So at the beginning I think we were saving a lot of fuel, trying to make it, and I think we were doing it probably a lot further than Will and certainly a lot further than Paul, which apparently was struggling, and he was just making a mistake, falling back and then coming back, and it was just tough as a result because he wasn't saving as much fuel and he was being aggressive when he was coming back on us.
At some point I made a small mistake in the first chicane, and it wasn't my time to try and contest him because he made it around on the outside and it was just too risky. So I just set him around. And then we never knew if I was going to make it or not because the yellow came out. And during that yellow, during the pit stop, Paul ruined Will's race, because at that point Will's car was damaged. And on the restart he wasn't as quick as he had been the race before.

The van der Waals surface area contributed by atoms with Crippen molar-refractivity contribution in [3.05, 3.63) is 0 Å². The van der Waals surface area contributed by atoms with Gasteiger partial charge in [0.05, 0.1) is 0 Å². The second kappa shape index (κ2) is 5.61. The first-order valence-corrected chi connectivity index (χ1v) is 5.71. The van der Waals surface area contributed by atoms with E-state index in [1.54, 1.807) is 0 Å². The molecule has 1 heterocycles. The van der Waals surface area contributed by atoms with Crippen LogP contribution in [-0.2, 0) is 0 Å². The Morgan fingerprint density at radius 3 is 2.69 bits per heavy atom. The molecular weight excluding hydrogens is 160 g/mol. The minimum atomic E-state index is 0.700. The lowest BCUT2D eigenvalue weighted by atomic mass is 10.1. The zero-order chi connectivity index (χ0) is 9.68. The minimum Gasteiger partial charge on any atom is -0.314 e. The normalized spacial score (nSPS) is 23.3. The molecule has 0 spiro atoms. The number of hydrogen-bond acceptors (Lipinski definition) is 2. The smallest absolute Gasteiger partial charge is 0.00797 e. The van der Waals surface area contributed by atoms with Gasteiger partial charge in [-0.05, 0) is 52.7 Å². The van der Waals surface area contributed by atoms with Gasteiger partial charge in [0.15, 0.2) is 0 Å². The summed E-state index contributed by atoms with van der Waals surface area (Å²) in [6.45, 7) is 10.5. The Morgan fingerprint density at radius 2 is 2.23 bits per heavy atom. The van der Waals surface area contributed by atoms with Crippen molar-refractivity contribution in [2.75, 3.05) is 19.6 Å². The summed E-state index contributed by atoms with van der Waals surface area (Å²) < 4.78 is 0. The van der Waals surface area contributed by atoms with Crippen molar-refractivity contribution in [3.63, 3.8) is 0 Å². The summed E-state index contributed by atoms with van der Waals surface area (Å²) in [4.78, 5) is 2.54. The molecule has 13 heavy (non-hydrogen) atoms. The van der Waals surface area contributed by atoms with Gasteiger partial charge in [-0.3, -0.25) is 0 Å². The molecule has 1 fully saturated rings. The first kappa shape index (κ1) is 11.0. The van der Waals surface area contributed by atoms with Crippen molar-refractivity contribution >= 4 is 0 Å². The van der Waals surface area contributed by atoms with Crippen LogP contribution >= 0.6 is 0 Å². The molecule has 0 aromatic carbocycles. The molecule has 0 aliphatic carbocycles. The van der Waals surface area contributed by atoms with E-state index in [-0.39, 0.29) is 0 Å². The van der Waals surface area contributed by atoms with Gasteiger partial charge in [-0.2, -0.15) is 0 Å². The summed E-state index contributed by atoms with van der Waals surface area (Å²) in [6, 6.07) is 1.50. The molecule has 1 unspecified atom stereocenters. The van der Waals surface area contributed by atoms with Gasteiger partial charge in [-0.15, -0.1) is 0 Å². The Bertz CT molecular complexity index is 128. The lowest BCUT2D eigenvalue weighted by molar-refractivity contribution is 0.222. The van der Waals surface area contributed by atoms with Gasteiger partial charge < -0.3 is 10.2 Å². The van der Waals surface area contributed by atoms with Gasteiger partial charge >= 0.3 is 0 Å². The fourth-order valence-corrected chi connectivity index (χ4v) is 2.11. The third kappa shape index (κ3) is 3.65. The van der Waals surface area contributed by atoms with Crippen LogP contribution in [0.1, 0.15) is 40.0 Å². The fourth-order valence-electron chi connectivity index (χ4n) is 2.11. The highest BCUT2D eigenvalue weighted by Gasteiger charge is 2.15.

And I tried to take off time. Wasn't quite close enough. But coming after the second chicane, I had a very good run. I pushed it past and made the move on him and he squeezed me just a little bit and I don't know what happened, but the car started to burn really, really hard over the bumps in the middle of the track, and as soon as I touched the brakes, the right front locked and I was never going to stop the car.
So I just bailed out. And unfortunately Will either thought I was going to make the corner or I don't know what. He turned and we made a small contact, which had no incident on my car but apparently damaged his.